Ovarian Cancer Awareness Month
What is ovarian cancer?
Ovarian cancer is a disease where some of the cells in one or both ovaries start to grow abnormally and develop into cancer.
The term ovarian cancer is often shortened to 'OvCa' (pronounced 'of-car').
The ovaries are two small almond shaped organs that are part of the female reproductive system. Each ovary measures about 2-4 cm across and they sit on either side of the uterus (which is sometimes called the womb).
Each ovary contains germ cells that eventually develop into eggs (ova). The ovaries also produce the hormones oestrogen and progesterone, which regulate your menstrual cycle and affect the development of female body characteristics.
Types of ovarian cancer
There are four main types of ovarian cancer, and these are named after the type of cells in the ovary where the cancer begins growing:
•Epithelial ovarian cancer begins in the epithelium: the outer cells that cover the ovary. This is the most common type of ovarian cancer, accounting for about 90% of cases.
•Borderline tumours are a group of epithelial tumours which are not as aggressive as other epithelial tumours. Borderline tumours may also be called 'low malignant potential' or LMP tumours. The outlook for women with borderline tumours is generally good regardless of whether the disease is diagnosed early or late.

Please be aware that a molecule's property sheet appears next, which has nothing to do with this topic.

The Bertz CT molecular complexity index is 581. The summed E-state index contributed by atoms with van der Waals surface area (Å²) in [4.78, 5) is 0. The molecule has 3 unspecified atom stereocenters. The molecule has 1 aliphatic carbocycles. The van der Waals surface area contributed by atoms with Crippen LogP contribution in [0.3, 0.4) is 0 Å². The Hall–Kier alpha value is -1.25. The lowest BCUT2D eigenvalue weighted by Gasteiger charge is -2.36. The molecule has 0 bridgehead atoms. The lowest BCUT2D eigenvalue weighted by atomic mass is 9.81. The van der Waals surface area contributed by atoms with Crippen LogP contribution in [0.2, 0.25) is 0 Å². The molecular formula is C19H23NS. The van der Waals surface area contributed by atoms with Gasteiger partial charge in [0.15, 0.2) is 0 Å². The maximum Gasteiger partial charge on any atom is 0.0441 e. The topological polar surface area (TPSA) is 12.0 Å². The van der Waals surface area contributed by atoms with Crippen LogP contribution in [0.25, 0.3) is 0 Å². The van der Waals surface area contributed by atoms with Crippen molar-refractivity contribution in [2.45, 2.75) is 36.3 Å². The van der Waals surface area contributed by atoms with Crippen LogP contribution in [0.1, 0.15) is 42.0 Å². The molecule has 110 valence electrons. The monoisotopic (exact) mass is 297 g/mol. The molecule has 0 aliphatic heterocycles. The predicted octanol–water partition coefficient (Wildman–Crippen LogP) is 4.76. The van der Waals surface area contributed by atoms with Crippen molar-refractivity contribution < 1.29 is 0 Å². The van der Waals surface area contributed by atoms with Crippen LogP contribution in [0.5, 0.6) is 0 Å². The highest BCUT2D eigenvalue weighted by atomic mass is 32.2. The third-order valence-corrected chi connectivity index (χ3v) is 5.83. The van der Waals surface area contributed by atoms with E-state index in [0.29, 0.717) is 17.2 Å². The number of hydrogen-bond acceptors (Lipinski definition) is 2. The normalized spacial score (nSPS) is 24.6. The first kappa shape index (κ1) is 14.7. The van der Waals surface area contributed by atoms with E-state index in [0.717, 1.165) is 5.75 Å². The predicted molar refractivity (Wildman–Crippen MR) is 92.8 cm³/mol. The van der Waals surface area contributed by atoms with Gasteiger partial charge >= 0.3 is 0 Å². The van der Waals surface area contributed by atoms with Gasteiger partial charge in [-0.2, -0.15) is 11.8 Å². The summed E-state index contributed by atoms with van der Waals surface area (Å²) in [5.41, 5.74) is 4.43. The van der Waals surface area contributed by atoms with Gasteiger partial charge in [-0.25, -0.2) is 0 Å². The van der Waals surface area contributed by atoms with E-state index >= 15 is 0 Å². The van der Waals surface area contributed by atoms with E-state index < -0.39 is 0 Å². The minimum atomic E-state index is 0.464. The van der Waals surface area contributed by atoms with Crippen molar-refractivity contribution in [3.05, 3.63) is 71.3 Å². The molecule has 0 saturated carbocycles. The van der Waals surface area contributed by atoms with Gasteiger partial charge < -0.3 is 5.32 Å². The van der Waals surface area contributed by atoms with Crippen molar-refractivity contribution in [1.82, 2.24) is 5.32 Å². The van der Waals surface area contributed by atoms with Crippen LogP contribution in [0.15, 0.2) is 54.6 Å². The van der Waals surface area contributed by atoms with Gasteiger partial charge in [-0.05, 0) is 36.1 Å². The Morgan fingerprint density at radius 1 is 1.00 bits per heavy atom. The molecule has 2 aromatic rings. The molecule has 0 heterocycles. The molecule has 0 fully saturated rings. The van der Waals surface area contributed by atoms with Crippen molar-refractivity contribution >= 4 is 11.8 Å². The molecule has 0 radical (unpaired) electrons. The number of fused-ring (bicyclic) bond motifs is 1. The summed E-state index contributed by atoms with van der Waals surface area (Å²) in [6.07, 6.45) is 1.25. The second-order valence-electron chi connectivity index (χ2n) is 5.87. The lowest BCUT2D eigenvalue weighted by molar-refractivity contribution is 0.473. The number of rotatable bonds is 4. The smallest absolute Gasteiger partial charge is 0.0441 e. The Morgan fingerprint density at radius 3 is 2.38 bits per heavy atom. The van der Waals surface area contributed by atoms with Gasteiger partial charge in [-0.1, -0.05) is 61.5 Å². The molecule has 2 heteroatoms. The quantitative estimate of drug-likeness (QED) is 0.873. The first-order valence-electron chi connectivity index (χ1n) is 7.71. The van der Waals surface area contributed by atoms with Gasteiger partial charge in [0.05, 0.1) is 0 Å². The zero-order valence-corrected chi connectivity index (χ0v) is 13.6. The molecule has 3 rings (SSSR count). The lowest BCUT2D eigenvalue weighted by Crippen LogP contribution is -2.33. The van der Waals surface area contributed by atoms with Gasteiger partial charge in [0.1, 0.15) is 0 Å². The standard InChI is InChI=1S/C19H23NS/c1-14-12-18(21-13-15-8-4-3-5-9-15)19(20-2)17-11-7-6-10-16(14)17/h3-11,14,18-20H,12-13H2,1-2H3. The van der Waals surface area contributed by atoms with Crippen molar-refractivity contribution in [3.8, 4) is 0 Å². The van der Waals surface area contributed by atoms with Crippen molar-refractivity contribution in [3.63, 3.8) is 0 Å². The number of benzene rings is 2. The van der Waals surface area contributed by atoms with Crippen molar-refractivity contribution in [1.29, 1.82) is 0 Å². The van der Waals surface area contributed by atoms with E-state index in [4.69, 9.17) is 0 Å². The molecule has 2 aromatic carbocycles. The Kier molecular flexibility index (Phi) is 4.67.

•Germ cell ovarian cancer begins in the cells that mature into eggs. These tumours account for about 5% of ovarian cancers and usually affect women under 30 years.
•Sex-cord stromal cell ovarian cancer begins in the ovary cells that release female hormones. These tumours account for about 5% of ovarian cancers and can affect women of any age.
Both germ cell and sex-cord stromal cell ovarian cancers respond well to treatment and are often curable. If either of these cancers affect only one ovary, it may be possible for younger women to have children after treatment.
Ovarian Cancer Awareness Month - February 2011
Each year in February Ovarian Cancer Australia runs a national Ovarian Cancer Awareness Month campaign to highlight the symptoms of ovarian cancer and to raise funds for our programs.
For more information, visit the Ovarian Cancer Australia Website